- I have repeatedly over the years walked in the kitchen in the morning to find dirty bowls or plates filled with water and just sitting in the sink. Sam’s theory is that if it is full of water it will be easier for me to get the food off. My theory is that just rinsing the food out would take just as much time and not be so gross the next morning. But, I have learned to appreciate that it at least made it to the sink. It could be sitting there with dried food. (However, in the interest of full disclosure, this area is still one that I struggle with “commenting on” from time-to-time!)
- I have witnessed him take off a pair of jeans that he has decided aren’t dirty and throw them in the top of his closet or drape them on something in our room. Sometimes those jeans stay there for several days. (I call this his “clothes purgatory” because it is an area where they are too clean to put in the hamper, but too dirty to hang back up.) Sometimes this happens with multiple jeans but I don’t nag because I know that he will either decide to wear them, hang them up, or he will run out of clean jeans before laundry day. When that happens, he then remembers to put them in the hamper if he wants them washed.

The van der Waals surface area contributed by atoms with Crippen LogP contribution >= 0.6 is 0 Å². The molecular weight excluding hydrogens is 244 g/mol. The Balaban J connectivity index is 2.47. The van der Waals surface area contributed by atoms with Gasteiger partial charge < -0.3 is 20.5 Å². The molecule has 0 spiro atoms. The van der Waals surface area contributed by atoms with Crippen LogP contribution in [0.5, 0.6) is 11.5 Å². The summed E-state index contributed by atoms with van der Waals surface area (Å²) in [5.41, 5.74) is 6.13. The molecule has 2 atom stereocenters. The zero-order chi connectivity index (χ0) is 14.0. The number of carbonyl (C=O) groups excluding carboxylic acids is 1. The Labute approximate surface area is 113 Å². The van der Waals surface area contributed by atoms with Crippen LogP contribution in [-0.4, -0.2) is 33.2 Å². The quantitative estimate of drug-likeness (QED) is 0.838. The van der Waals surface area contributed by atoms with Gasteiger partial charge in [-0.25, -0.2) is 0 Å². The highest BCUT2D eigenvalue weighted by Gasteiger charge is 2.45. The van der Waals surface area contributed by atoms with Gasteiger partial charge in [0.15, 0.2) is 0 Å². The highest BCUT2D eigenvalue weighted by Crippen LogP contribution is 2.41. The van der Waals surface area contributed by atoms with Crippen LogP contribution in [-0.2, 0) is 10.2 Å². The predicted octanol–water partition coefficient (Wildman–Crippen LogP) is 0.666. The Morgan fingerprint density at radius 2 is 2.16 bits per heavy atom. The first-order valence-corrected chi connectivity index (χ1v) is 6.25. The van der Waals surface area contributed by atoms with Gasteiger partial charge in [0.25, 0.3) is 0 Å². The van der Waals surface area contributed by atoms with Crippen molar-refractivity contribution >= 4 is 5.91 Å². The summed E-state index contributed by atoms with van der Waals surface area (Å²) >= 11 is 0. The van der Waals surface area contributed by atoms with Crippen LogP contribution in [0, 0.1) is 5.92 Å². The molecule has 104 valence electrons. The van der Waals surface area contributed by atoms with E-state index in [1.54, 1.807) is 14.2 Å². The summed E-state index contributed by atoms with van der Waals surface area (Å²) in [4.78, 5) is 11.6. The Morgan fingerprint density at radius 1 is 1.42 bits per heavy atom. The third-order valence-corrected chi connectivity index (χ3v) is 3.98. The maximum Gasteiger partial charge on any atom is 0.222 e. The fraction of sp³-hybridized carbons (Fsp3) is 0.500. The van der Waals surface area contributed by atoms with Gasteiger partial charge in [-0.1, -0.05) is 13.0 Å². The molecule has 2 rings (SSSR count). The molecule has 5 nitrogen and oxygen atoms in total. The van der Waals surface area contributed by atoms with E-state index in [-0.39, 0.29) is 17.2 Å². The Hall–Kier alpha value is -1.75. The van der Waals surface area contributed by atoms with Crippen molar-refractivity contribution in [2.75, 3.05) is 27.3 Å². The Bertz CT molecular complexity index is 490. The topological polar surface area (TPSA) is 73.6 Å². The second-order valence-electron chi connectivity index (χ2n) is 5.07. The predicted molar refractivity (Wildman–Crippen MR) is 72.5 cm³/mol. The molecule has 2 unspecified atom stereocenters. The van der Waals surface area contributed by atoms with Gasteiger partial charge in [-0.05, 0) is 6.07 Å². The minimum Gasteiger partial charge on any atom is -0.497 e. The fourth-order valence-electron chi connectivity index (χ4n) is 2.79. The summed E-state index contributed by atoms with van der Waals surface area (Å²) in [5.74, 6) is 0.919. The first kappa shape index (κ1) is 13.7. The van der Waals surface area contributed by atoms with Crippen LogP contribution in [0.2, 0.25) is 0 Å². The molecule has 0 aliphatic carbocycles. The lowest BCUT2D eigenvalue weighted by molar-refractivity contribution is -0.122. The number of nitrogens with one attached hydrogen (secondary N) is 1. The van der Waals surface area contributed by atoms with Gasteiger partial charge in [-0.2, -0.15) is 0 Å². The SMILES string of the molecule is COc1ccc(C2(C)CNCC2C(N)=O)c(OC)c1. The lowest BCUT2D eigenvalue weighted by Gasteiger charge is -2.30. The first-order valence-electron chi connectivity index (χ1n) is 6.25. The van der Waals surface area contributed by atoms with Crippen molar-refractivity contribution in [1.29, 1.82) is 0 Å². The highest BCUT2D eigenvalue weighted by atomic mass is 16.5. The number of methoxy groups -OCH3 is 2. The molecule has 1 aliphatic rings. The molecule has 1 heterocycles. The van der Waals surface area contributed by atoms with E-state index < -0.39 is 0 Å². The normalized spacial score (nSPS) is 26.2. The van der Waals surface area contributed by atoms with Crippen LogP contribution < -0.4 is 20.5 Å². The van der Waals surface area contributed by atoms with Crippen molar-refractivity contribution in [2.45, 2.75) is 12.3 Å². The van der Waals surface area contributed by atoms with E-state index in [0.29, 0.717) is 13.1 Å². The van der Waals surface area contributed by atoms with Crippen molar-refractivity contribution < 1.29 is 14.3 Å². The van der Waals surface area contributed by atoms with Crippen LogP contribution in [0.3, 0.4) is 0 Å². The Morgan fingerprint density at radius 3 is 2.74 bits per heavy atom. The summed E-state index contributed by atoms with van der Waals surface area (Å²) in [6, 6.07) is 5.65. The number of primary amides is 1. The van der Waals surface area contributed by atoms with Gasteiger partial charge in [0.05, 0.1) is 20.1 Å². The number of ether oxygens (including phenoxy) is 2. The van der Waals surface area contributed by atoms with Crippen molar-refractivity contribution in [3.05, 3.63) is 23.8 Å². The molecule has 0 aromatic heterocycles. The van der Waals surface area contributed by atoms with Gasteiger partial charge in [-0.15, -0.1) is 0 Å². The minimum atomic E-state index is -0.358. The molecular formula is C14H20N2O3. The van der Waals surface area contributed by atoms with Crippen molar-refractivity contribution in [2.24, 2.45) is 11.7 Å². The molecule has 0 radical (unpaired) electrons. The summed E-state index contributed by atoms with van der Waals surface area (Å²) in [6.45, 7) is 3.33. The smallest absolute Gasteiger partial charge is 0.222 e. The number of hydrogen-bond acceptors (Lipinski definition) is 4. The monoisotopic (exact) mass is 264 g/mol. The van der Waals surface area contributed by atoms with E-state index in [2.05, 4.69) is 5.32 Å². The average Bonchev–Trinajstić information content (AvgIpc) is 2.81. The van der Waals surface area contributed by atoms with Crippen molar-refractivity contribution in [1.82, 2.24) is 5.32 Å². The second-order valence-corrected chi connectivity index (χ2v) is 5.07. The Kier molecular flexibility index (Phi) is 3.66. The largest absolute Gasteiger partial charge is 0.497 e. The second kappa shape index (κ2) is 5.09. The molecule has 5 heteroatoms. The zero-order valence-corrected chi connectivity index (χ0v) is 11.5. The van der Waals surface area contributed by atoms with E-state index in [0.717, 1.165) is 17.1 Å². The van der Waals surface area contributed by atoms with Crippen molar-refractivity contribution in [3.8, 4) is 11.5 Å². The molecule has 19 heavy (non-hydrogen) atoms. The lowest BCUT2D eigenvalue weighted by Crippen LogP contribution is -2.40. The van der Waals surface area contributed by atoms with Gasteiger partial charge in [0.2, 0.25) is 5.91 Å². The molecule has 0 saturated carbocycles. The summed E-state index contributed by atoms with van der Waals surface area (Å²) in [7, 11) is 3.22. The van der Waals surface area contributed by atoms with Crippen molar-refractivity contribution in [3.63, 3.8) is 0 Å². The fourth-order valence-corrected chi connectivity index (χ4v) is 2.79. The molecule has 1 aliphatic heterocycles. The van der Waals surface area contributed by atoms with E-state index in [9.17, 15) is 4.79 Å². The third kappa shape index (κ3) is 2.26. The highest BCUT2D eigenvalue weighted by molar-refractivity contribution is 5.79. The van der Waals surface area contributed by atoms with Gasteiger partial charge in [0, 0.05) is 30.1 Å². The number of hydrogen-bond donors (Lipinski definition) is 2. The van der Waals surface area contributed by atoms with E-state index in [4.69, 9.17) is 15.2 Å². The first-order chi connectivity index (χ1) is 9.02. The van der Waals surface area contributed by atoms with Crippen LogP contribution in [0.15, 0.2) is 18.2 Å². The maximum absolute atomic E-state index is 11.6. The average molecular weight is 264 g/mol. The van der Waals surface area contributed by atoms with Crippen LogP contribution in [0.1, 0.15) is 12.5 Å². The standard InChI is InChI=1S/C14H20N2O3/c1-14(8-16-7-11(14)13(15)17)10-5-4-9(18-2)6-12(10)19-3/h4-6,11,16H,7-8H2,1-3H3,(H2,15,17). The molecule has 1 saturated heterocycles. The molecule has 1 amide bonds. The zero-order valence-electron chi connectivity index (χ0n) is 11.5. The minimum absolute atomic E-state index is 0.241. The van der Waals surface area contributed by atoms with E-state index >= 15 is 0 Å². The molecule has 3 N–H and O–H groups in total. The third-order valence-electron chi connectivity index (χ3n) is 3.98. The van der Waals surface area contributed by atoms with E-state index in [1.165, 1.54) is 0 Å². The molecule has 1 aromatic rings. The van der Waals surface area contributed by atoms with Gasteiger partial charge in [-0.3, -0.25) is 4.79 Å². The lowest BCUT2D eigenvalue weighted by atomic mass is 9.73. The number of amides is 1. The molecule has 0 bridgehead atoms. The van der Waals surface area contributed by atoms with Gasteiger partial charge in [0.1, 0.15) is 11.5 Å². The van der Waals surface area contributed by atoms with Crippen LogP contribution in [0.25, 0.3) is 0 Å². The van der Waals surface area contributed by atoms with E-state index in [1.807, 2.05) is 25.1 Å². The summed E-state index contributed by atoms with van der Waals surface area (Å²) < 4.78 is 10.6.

So, for Father’s Day, I am thinking that maybe we should all give our husbands a little space to do things their own way, and grace if they fail to do it right. Who knows? Maybe all this space and grace will give him the freedom to actually become the Dad God intended him to be, and you might just realize that you do have a partner you can respect and trust! So when I see you around town and your kids look like ragamuffins, it’s okay! I’ll know what happened.